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I have a simple phone form <%= f.text_field :phone %> right now. :phone is an integer type, so this requires that whatever the user enters into the form must be something like 5551234 instead of the more standard way of 555-1234 How can I allow the user to enter in a USA phone number like their accustomed to? I understand that I can use validates_format_of to validate it, but once I validate it, how can I format the number and insert the phone number into the DB as an integer?

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4 Answers 4

ActiveRecord automatically typecasts input based on the databases column type. When Ruby casts a string to an integer it drops everything after the first non-numeric character, 123-456-7890 will become 123. This is done before the field is available in the model so the solutions given so far will not work. You need to overwrite the default write accessor!

The ActiveRecord::Base docs mentions two ways to overwrite the default write accessor (field_name)= in the model so you can process the input removing the non-digits before it needs to be typecast. There are at least three variations:

(1) Overwrite the accessor and use write_attribute to store the result in the database:

def phone=(value)
  value.gsub!(/\D/, '') if value.is_a?(String)
  write_attribute(:phone, value.to_i)
end

(2) Or use the hash notation:

def phone=(num)
  num.gsub!(/\D/, '') if num.is_a?(String)
  self[:phone] = num.to_i
end

(3) Or (in the latest versions of ActiveRecord) just call super as if it were a normal (non-dynamic) method (not shown in docs but works):

def phone=(num)
  num.gsub!(/\D/, '') if num.is_a?(String)
  super(num)
end

This is useful in a number of situations such as numbers with commas and works great with forms that supply a formatted version of the previous field value such as in an edit form or after an error in a new/create form:

<%= f.text_field :phone, number_to_phone(@model_data.phone) %>

This way you can show the user formatted data (i.e. as String) but still store an integer in the database.

One last tip on MySQL: You need to use a BigInt to store a phone number otherwise you will see a lot of (214) 748-3647 phone numbers in your database as 2,147,483,647 is the max value of a normal MySQL integer - int(11) - obtained form :integer in a migration. A BigInt in MySQL is obtained by setting :limit to 8 as in this migration line:

change_column :model_name, :phone, :integer, :limit => 8

This will give you a bigint(20) in your table which can handle numbers up to 9,223,372,036,854,775,807 which should be sufficient for any phone number.

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Great answer, @Niels. The only thing is that .gsub! returns nil if no changes are made. .gsub works better with rails validation. See rails string length validation not working. Thanks a mill, though. Your answer got me started. –  BenU Aug 4 '12 at 21:37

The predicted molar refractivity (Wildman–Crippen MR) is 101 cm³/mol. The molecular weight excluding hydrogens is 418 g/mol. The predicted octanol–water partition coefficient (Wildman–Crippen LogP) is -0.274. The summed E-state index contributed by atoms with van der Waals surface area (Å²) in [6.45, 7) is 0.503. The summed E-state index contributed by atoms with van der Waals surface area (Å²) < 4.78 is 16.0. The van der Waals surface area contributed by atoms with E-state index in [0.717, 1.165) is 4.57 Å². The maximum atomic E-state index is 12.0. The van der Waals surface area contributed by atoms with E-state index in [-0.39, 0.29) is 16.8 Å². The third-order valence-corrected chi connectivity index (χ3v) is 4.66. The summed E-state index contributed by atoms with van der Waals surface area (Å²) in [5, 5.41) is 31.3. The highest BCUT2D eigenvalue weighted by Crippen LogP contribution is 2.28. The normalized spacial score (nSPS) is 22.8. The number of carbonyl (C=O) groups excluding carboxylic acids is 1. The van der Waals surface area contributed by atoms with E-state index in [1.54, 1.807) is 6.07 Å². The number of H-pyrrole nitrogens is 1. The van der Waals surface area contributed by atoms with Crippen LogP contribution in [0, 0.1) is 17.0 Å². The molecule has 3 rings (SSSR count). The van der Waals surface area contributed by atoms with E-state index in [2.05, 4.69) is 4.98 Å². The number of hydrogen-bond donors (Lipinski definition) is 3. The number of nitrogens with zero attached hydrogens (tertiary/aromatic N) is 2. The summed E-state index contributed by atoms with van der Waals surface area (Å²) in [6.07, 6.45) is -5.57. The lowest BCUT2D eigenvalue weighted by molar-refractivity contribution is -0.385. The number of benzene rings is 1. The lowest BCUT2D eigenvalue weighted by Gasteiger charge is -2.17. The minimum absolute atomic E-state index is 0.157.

+1 for the Int/BigInt point. I never thought about that, though (for better or worse), I typically store my phone numbers as strings. –  James Pierce Feb 9 '13 at 14:08
phone.gsub(/\D/, '')

should do the trick. It removes non-digit chars.

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1  
I put before_validation do; phone = phone.to_s.gsub(/\D/, '').to_i; end In my model.rb file, but it's still not changing anything. –  Reti Jul 30 '10 at 16:31
    
The regular expression works for me in irb, Ruby 1.8.7: "(213) 456-7890".gsub(/\D/,'') => "2134567890" –  Mark Thomas Jul 31 '10 at 1:07
3  
There are a number of methods to get the integer formatted for display as a phone number. See NumberHelper (api.rubyonrails.org/classes/ActionView/Helpers/…) or the 'phone' gem (github.com/carr/phone) –  Jeremy White May 12 '11 at 17:47
1  
As mentioned below by Josh, you need to say: ruby self.phone = phone.gsub(...) You need the 'self' when you're updating an active record field; otherwise ruby assumes you're just setting a local variable. –  JESii May 23 '13 at 23:22
"1-2-3-4".gsub('-','').to_i
# => 1234

You can also use Regular Expressions if you want to get more fancy, but you should be able to get away with just this.

You probably want to validate what you're storing it in the DB as, since Rails checks validations before saving. However, you can do a before_validation that modifies the number first. Something like this:

before_validation do
  phone = phone.to_s.gsub('-','').to_i
end

http://api.rubyonrails.org/classes/ActiveRecord/Callbacks.html#M001378

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The only problem is that some people like to type phone numbers like (123)555-1234 or 123-555-1234 or (123) 555-1234, etc. So this method doesn't quite get everything. –  Reti Jul 30 '10 at 1:35
    
In that case you could use RegEx, which are more powerful. Mark's example in his answer works beautifully. –  Karl Jul 30 '10 at 16:16

Not sure if you got this figured out yet, but I ran into the same problem as Reti did with Mark's code.

It seems that specific self.phone = self.phone.gsub(/\D/, '') did the trick.

Maybe it's because at that point phone isn't initialized yet? I'm not sure, still a newbie here...

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